Nettle is known to work a little like an antihistamine, modulating the body's immune response. Rather than over-reacting to the presence of allergens, the immune system becomes more inclined to ignore them. Nettle also inhibits some of the inflammatory processes that lead to allergic rhinitis and hayfever symptoms such as congestion and itchy skin.
And it seems I am not the only person raving about nettle! In a study involving 69 people with allergic rhinitis symptoms, 58% found that nettle helped their symptoms and 48% said it was equally or more effective than their previous treatment.2
Where can I find it? Nettle tea is widely available in health food stores and supermarkets, or you can check out how to make your own nettle tea in my video below. Another option is our Stinging Nettle Urtica Drops which are made from the aerial parts of the plant.
My Self-Care Tip: How to make your own nettle tea
A popular natural hayfever remedy, nettle can be made into a refreshing tea. Find out how to do it yourself below!
What is it? Neem is a tree you'll be more likely to see growing in tropical regions than the not-so-sunny shores of the UK! Neem trees are large and bushy and are considered 'evergreen', as they remain so year-round. The Neem tree produces seeds, leaves and oil that are used in various products, from creams and body lotions to shampoo.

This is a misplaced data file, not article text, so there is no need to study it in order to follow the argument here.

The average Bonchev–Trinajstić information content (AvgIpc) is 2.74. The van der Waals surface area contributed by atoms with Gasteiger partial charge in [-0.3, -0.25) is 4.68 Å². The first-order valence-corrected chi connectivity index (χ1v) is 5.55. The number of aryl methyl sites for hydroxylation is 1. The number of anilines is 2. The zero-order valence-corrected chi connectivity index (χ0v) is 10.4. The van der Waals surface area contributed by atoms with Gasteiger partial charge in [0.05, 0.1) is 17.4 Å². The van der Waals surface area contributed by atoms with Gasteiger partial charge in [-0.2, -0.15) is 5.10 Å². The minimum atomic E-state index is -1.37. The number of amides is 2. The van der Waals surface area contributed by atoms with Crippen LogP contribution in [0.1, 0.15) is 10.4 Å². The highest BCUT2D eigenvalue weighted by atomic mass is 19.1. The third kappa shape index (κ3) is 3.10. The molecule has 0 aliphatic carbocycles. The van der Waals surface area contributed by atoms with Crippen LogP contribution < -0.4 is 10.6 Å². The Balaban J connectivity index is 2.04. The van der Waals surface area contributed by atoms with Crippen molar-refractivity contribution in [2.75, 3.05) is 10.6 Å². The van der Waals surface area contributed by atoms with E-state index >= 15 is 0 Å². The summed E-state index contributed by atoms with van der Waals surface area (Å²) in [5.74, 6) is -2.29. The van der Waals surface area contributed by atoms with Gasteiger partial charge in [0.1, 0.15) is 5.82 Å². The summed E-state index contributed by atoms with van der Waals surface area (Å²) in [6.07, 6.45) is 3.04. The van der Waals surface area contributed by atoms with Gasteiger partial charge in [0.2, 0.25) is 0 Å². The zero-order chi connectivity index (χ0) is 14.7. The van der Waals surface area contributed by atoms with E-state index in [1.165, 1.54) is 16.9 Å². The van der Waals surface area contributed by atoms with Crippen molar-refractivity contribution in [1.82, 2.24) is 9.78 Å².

How can it help? If your allergies contribute to irritated or red skin flare-ups, it is worth trying a Neem-based product, as these can have a calming, soothing effect on troubled skin.
Neem has anti-inflammatory properties3, providing some explanation as to why it has a beneficial effect on allergy sufferers.
Where can I find it? Health food stores and online retailers provide a range of Neem products. We also have our Neem Cream which is made from the tincture of Neem leaf.
What is it? This colourful flower is part of the daisy family and is native to North America, though it is also grown across Europe, including in our fields in Switzerland! There are ten species of Echinacea and they are prized for their attractive appearance and their medicinal properties.
How can it help? Echinacea purpurea helps to support the immune system and we need a strong and healthy immune system in order to deal with allergens.
Where can you find it? You will find extracts of Echinacea in most health stores and some pharmacies. Look out for products that use fresh, organically grown extracts of Echinacea herb and root, however, as these contain more of the plant's beneficial properties than dried versions. Being caffeine-free and refreshing in taste, Echinacea is also a popular tea.